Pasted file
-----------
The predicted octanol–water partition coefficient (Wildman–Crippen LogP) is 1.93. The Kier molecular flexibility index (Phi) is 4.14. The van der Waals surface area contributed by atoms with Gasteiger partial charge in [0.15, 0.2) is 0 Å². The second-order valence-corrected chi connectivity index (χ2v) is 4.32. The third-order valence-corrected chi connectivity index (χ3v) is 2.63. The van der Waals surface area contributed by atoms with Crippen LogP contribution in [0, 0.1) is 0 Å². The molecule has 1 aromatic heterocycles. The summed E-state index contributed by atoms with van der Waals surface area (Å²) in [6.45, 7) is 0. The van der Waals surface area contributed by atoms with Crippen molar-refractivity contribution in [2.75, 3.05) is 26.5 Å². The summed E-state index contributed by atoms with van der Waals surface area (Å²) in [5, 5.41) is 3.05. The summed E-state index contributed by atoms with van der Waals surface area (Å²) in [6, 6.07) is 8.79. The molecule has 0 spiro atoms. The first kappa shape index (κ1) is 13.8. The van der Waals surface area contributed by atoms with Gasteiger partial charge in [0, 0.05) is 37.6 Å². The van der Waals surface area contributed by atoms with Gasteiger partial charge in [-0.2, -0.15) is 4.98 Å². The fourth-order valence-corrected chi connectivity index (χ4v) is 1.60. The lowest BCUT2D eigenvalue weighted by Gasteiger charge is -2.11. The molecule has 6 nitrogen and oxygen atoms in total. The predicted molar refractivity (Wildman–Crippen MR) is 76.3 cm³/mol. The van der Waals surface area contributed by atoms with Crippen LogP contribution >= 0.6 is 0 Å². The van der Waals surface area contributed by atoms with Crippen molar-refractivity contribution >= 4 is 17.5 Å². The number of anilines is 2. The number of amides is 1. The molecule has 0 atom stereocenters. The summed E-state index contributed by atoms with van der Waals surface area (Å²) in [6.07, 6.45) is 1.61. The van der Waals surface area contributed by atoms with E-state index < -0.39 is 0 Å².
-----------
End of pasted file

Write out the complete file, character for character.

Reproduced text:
The predicted octanol–water partition coefficient (Wildman–Crippen LogP) is 1.93. The Kier molecular flexibility index (Phi) is 4.14. The van der Waals surface area contributed by atoms with Gasteiger partial charge in [0.15, 0.2) is 0 Å². The second-order valence-corrected chi connectivity index (χ2v) is 4.32. The third-order valence-corrected chi connectivity index (χ3v) is 2.63. The van der Waals surface area contributed by atoms with Crippen LogP contribution in [0, 0.1) is 0 Å². The molecule has 1 aromatic heterocycles. The summed E-state index contributed by atoms with van der Waals surface area (Å²) in [6.45, 7) is 0. The van der Waals surface area contributed by atoms with Crippen molar-refractivity contribution in [2.75, 3.05) is 26.5 Å². The summed E-state index contributed by atoms with van der Waals surface area (Å²) in [5, 5.41) is 3.05. The summed E-state index contributed by atoms with van der Waals surface area (Å²) in [6, 6.07) is 8.79. The molecule has 0 spiro atoms. The first kappa shape index (κ1) is 13.8. The van der Waals surface area contributed by atoms with Gasteiger partial charge in [0, 0.05) is 37.6 Å². The van der Waals surface area contributed by atoms with Gasteiger partial charge in [-0.2, -0.15) is 4.98 Å². The fourth-order valence-corrected chi connectivity index (χ4v) is 1.60. The lowest BCUT2D eigenvalue weighted by Gasteiger charge is -2.11. The molecule has 6 nitrogen and oxygen atoms in total. The predicted molar refractivity (Wildman–Crippen MR) is 76.3 cm³/mol. The van der Waals surface area contributed by atoms with Crippen LogP contribution >= 0.6 is 0 Å². The van der Waals surface area contributed by atoms with Crippen molar-refractivity contribution >= 4 is 17.5 Å². The number of anilines is 2. The number of amides is 1. The molecule has 0 atom stereocenters. The summed E-state index contributed by atoms with van der Waals surface area (Å²) in [6.07, 6.45) is 1.61. The van der Waals surface area contributed by atoms with E-state index < -0.39 is 0 Å².